Archive

Archive for November, 2010

The Family; The Brain Boost!

November 16, 2010 2 comments

So far we have looked at The Family from several aspects; the Smallest School, the Beginning of the Beginning, a Serious Decision, the Uterine Environment and the Moment of Birth, and Postpartum Dads. In thinking about all of this I looked at my own story and how I came to understand the serious nature of birth and childhood. It is an important decision to bring another human life in the world. But the most important parental duty of all is to ensure that the new life in your family has a chance for reaching its full potential.

It doesn’t take a PhD to raise a child in a responsible, loving, family environment. It takes careful thought, selfless action, and parental bonding. Unfortunately for the newborn child, many parents have little understanding of the most crucial and yet often neglected aspect of a newborn life, Brain Development. It is not necessary to understand all of the intricate scientific brain stuff. It is only necessary to have an understanding of the family experiences parents can present which will boost brain growth. Then a common sense, practical approach to early childhood rearing provides the proficiencies that develop Brain Growth in a way that allows your infant to leap forward into their promise.

Let me explore with you some of the research and insights regarding newborn Brain Development, from the blog Early Childhood Brain Insights. These clearly illuminate the parental care and commitment each child must be given in order to reach their promise and full potential:

Did You Know This Mom & Dad?

• Most people do not yet know that 90% of children’s brains are developed in the first 5 years, and 85% in the first 3 years. The brain adapts and grows primarily based on the experiences a child has in     these years before they enter school!

• A developing brain will adapt to whatever happens repeatedly in the environment. For a brain to develop optimally, a child needs to have fun, interesting, loving experiences throughout the day.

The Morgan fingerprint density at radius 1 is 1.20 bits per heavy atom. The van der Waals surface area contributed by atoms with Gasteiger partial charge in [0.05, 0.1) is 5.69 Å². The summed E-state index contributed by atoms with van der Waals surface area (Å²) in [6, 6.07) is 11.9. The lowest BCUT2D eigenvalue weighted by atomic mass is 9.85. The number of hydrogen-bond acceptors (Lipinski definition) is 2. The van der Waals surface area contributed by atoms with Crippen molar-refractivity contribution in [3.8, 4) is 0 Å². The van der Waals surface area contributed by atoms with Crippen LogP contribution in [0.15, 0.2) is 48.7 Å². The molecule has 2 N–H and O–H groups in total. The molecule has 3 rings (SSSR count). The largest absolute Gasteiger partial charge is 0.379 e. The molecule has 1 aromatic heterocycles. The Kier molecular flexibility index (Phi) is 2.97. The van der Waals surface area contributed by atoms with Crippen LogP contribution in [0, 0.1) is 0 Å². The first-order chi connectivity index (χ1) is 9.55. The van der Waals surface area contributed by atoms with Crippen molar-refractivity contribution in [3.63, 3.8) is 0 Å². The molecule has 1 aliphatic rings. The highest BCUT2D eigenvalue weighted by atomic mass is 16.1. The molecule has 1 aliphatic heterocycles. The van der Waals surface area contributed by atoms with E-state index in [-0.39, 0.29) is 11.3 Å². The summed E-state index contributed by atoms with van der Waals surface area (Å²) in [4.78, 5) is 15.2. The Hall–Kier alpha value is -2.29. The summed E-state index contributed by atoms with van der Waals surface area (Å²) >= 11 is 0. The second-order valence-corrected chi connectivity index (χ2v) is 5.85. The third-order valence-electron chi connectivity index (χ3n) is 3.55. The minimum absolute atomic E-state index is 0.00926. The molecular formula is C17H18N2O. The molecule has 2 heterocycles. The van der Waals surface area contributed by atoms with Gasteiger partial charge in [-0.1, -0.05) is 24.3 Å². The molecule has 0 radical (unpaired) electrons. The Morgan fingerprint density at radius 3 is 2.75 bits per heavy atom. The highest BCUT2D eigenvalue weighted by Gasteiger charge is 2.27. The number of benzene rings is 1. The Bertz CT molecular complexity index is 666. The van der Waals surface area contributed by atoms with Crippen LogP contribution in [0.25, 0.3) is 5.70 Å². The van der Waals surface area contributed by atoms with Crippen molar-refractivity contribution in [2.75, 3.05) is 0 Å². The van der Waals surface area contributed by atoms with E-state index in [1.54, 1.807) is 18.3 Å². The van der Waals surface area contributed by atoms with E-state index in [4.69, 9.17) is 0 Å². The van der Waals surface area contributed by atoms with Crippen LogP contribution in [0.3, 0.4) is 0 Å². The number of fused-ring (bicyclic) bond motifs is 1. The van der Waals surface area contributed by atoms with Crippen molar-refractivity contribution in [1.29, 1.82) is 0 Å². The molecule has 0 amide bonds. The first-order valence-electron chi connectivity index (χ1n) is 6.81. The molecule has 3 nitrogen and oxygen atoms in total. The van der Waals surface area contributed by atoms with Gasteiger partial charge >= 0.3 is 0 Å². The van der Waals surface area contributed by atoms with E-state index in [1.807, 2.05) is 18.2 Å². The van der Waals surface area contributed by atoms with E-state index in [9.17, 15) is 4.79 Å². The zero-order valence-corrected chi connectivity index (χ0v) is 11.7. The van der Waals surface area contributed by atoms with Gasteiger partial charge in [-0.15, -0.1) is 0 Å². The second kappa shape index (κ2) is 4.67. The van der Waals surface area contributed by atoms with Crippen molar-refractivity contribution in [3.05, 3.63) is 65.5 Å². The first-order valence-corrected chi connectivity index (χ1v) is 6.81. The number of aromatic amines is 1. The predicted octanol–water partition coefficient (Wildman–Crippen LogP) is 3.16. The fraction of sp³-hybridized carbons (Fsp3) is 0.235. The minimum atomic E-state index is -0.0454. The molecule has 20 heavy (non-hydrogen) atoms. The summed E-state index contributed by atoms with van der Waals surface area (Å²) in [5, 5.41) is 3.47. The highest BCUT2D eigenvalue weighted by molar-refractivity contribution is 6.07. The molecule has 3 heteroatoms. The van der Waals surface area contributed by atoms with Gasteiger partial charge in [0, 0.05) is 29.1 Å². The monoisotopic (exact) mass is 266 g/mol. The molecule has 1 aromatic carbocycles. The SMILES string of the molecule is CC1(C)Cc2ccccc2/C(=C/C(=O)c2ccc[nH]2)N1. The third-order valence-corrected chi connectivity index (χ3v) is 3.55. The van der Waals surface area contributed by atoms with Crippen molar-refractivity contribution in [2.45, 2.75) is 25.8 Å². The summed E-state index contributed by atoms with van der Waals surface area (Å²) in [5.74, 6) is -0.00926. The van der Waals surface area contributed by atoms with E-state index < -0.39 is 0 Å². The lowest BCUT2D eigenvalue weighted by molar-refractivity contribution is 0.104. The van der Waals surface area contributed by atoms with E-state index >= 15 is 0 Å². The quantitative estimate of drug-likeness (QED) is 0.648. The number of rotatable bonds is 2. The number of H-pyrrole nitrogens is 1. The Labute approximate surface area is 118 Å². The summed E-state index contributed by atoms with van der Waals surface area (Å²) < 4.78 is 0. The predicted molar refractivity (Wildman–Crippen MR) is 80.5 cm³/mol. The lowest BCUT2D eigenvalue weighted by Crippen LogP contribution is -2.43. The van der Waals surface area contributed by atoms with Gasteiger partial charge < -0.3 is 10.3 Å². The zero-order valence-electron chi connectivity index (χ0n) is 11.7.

• Environments that are chaotic, disorderly or have high levels of stress have a direct influence on how optimally a child’s emotional and thinking areas of the brain develops.

• The easiest time for the brain to learn a second language is during the pre-school years. Research indicates there may be additional benefits when learning multiple languages. Children can develop   better overall verbal skills, a better vocabulary, and sequencing abilities.

• The brain is ready to learn basic math skills in the pre-school years. It doesn’t occur from saying the numbers in order. It learns through doing comparisons of size and shape, and few and many. Connections will be made in the brain when this is done with real objects.

• Research demonstrates that nature helps the brain relax and restore itself after experiencing stress or negative emotions.

• The quality and quantity of exposure to nature directly affects the physical health of the brain.

• Even though the brain is making trillions of connections as an infant and toddler, it takes years throughout childhood and adolescence to organize it into a mature adult brain.

• The quality of the relationship an infant has with his or her parents has a direct impact on the physical development of the brain. This impacts the nature and extent of a child’s perceptions and capabilities.

• Loving interaction with people and exploration of objects is as necessary to a child’s brain development as food.

• By the time a baby is 6 months old the brain may have developed 1,000 trillion brain connections through experiences in their environment.

• A child has already developed a perception of self and their environment by 12 -18 months based on the relationship they have with their parents.

• Brain connections for language are developed through direct interaction with parents NOT through television and videos.

• Aggression, impulsiveness, and lack of empathy can result when a brain experiences repeated neglect, chaos, or violence.

• The brain does not like chaos. It feels more comfortable when it knows what to expect.

• The absence of consistent and quality experiences leads to a loss in brain potential.

• Physical play stimulates the emotion regulating areas in the brain.

• Once the brain is developed it takes much more repetition, time, and consistency to change what has already been hard wired.

• The brain is always changing and making new connections. However, it is more difficult to modify after it has been originally wired in the newborn.